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Free-tailed Bats

Nancy B. Simmons and Tenley Conway
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from Simmons (1998) and Simmons and Geisler (1998).
Containing group: Molossoidea


Molossidae (including Tomopeatinae) is a diverse group of fast-flying aerial insectivores. Some species live in very large colonies that can exceed 5 million individuals. Molossidae currently includes over 13 genera and 80 species (Koopman, 1993; Sudman et al., 1994). Two clades are currently recognized within Molossidae: Tomopeatinae and Molossinae (Sudman et al., 1994; Simmons, 1998; Simmons and Geisler,1998). Tomopeatinae is monotypic, containing only Tomopeas ravus, a species found only in Peru. All other molossids belong to Molossinae.



All Molossidae have the following features:

  1. no connection between m. sternohyoideus and basihyal.
  2. m. ceratohyoideus insterts at least part onto stylohyal.
  3. seventh cervial vertebra and first thoratic vertebra at least partially fused.
  4. length of manubrium posterior to lateral process >2.5 times the transverse width.
  5. distal acromion process with triangular posterolateral projection.
  6. coracoid process curves ventromedially.
  7. head of hymerus oval or elliptical.
  8. ischium with large ischial tuberosity that projects dorsally from posterior horizontal ramus.

Discussion of Phylogenetic Relationships

Prior to 1994, Tomopeatinae was considered to be a subfamily of Vespertilionidae, but Sudman et al. (1994) and Simmons (1998) demonstrated that Tomopeas is more closely related to molossids than to vespertilionids. Monophyly of Molossidae (including Tomopeatinae) is stongly supported by morphological data (Simmons, 1998; Simmons and Geisler, 1998).

Phylogenetic relationships within Molossidae have been investigated using morphometrics (Freeman, 1981), discrete morphological characters (Legendre, 1984, 1985; Hand, 1990), allozymes (Sudman et al., 1994), and cytochrome b gene sequences (Sudman et al., 1994). Trees and classifications derived from these studies are largely incongruent, but most agree that Molossinae is monophyletic.


Geographic Distribution

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The geographical distribution of Molossidae is shown in red. Distribution from Hill and Smith (1984).

Other Names for Molossidae


Barkley, L. J. 1984. Evolutionary relationships and natural history of Tomopeas ravus (Mammalia: Chiroptera). Masters thesis, Lousiana States University, Baton Rouge, Louisiana.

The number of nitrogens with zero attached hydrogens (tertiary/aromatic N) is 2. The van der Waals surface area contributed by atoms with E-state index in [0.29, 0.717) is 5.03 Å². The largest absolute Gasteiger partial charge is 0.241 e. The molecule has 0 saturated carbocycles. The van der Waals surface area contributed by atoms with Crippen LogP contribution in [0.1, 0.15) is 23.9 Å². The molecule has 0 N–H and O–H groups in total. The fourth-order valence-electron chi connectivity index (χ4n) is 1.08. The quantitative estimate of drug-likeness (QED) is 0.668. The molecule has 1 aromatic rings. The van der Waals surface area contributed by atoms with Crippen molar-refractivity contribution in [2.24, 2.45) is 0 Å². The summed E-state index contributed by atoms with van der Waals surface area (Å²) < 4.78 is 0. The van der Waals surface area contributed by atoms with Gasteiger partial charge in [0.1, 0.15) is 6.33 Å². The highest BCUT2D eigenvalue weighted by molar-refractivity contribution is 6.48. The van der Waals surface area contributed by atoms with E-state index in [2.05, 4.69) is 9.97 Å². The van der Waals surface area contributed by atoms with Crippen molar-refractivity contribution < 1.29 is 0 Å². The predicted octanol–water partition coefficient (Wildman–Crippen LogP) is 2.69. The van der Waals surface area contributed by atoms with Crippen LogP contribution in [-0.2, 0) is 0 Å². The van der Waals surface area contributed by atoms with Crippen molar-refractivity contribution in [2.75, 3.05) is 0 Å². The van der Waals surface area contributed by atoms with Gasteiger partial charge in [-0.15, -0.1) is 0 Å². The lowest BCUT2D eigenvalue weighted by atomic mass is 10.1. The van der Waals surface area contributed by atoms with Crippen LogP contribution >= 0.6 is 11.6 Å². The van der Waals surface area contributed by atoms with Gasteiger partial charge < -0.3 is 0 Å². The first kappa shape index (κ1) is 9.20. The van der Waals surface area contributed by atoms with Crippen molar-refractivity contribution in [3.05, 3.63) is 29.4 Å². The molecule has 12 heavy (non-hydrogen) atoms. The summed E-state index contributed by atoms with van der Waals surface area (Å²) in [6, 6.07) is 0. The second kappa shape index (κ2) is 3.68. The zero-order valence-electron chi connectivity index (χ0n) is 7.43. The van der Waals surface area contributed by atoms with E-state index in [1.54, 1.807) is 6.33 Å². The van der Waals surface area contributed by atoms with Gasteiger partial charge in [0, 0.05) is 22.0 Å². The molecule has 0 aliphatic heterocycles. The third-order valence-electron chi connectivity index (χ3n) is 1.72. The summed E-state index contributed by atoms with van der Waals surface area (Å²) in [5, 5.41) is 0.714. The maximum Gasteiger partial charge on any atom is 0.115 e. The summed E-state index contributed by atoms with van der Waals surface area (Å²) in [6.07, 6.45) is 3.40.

Freeman, P. W. 1981. A multivariate study of the family Molossidae (Mammalia, Chiroptera): morphology, ecology, evolution. Fieldiana Zoology, 7: 173 pp.

Hand, S. J. First tertiary molossid (Microchiroptera: Molossidae) from Australia: its phylogenetic and biogeographic implications. Mem. Queensland. Museum, 28:175-192.

Hill, J.E., and J.D. Smith. 1984. Bats: a natural history. Austin: University of Texas Press.

Koopman, K. F. 1983. Order Chiroptera. In Mammal species of the world, a taxonomic and geographic reference, 2nd ed. D. E. Wilson and D. M. Reeder. Washinton, D. C.: Smithsonian Institution Press.

Legendre, S. 1984. Etude odontologique des representants actuels du group Tadarida (Chiroptera, Molossidae). Implications phylogenetques, systematiques et zoogeographiques. Revue de Suisse Zoology, 91:99-442.

Legendre, S. 1985. Molossides (Mammalia, Chiroptera) cenezoiques de l'Ancien et du Nouveau Monde; statut systematique; integration phylogenique des donnees. N. Jahrb. Geol. Palaont. Abh., 170: 205-227.

Simmons, N. B. 1998. A reappraisal of interfamilial relationships of bats. In Bats: Phylogeny, Morphology, Echolocation and Conservation Biology. T.H. Kunz and P.A. Racey (eds.). Washington: Smithsonian Institution Press.

Simmons, N. B. & J. H. Geisler. 1998. Phylogenetic relationships of Icaronycteris, Archeonycteris, Hassianycteris, and Palaeochiropteryx to extant bat lineages, with comments on the evolution of echolocation and foraging strategies in microchiroptera. Bulletin of the American Museum of Natural History. 235:1-182.

Sudman, P. D., L. J. Barkley, and M. S. Hafer, 1994. Familial affinity of Tompoeas ravus (Chiroptera) based on protein electophoretic and cytochrome B sequence data. Journal of Mammalogy 75:365-377.

Title Illustrations
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Scientific Name Eumops auripendulous
Copyright © 1998 Nancy Simmons
Scientific Name Molossus molossus
Image Use creative commons This media file is licensed under the Creative Commons Attribution-NonCommercial License - Version 3.0.
Copyright © 1998 Nancy B. Simmons
About This Page

Nancy B. Simmons
American Musuem of Natural History, New York, New York, USA

Tenley Conway
University of Toronto at Mississauga, Ontario, Canada

Correspondence regarding this page should be directed to Nancy B. Simmons at

Page: Tree of Life Molossidae. Free-tailed Bats. Authored by Nancy B. Simmons and Tenley Conway. The TEXT of this page is licensed under the Creative Commons Attribution License - Version 3.0. Note that images and other media featured on this page are each governed by their own license, and they may or may not be available for reuse. Click on an image or a media link to access the media data window, which provides the relevant licensing information. For the general terms and conditions of ToL material reuse and redistribution, please see the Tree of Life Copyright Policies.

Citing this page:

Simmons, Nancy B. and Tenley Conway. 1997. Molossidae. Free-tailed Bats. Version 01 January 1997 (under construction). http://tolweb.org/Molossidae/16103/1997.01.01 in The Tree of Life Web Project, http://tolweb.org/

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